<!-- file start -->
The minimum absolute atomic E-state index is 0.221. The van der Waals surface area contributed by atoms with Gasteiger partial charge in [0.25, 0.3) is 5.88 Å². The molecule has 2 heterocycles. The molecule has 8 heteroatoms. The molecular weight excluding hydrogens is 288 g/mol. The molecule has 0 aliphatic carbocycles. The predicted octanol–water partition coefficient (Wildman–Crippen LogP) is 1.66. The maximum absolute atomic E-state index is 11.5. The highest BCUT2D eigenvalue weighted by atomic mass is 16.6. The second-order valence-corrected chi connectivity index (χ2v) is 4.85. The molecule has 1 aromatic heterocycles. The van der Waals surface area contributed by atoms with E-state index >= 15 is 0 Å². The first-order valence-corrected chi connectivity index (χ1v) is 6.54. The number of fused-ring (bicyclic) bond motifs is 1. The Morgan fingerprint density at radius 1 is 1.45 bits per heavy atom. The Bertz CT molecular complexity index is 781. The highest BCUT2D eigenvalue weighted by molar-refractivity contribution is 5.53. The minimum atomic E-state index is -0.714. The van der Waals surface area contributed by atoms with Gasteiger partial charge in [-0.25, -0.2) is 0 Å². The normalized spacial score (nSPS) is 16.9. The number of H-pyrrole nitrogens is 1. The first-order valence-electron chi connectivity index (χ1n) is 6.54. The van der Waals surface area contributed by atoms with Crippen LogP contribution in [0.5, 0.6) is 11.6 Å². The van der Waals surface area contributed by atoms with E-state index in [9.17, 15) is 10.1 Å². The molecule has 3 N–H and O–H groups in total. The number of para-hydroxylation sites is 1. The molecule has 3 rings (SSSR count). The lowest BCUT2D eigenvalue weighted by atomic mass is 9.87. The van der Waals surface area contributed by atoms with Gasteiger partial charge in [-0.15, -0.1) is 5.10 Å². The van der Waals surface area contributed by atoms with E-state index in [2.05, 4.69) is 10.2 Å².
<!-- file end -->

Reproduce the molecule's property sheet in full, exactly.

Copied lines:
The minimum absolute atomic E-state index is 0.221. The van der Waals surface area contributed by atoms with Gasteiger partial charge in [0.25, 0.3) is 5.88 Å². The molecule has 2 heterocycles. The molecule has 8 heteroatoms. The molecular weight excluding hydrogens is 288 g/mol. The molecule has 0 aliphatic carbocycles. The predicted octanol–water partition coefficient (Wildman–Crippen LogP) is 1.66. The maximum absolute atomic E-state index is 11.5. The highest BCUT2D eigenvalue weighted by atomic mass is 16.6. The second-order valence-corrected chi connectivity index (χ2v) is 4.85. The molecule has 1 aromatic heterocycles. The van der Waals surface area contributed by atoms with E-state index >= 15 is 0 Å². The first-order valence-corrected chi connectivity index (χ1v) is 6.54. The number of fused-ring (bicyclic) bond motifs is 1. The Morgan fingerprint density at radius 1 is 1.45 bits per heavy atom. The Bertz CT molecular complexity index is 781. The highest BCUT2D eigenvalue weighted by molar-refractivity contribution is 5.53. The minimum atomic E-state index is -0.714. The van der Waals surface area contributed by atoms with Gasteiger partial charge in [-0.25, -0.2) is 0 Å². The normalized spacial score (nSPS) is 16.9. The number of H-pyrrole nitrogens is 1. The first-order valence-electron chi connectivity index (χ1n) is 6.54. The van der Waals surface area contributed by atoms with Crippen LogP contribution in [0.5, 0.6) is 11.6 Å². The van der Waals surface area contributed by atoms with E-state index in [9.17, 15) is 10.1 Å². The molecule has 3 N–H and O–H groups in total. The number of para-hydroxylation sites is 1. The molecule has 3 rings (SSSR count). The lowest BCUT2D eigenvalue weighted by atomic mass is 9.87. The van der Waals surface area contributed by atoms with Gasteiger partial charge in [-0.15, -0.1) is 5.10 Å². The van der Waals surface area contributed by atoms with E-state index in [2.05, 4.69) is 10.2 Å².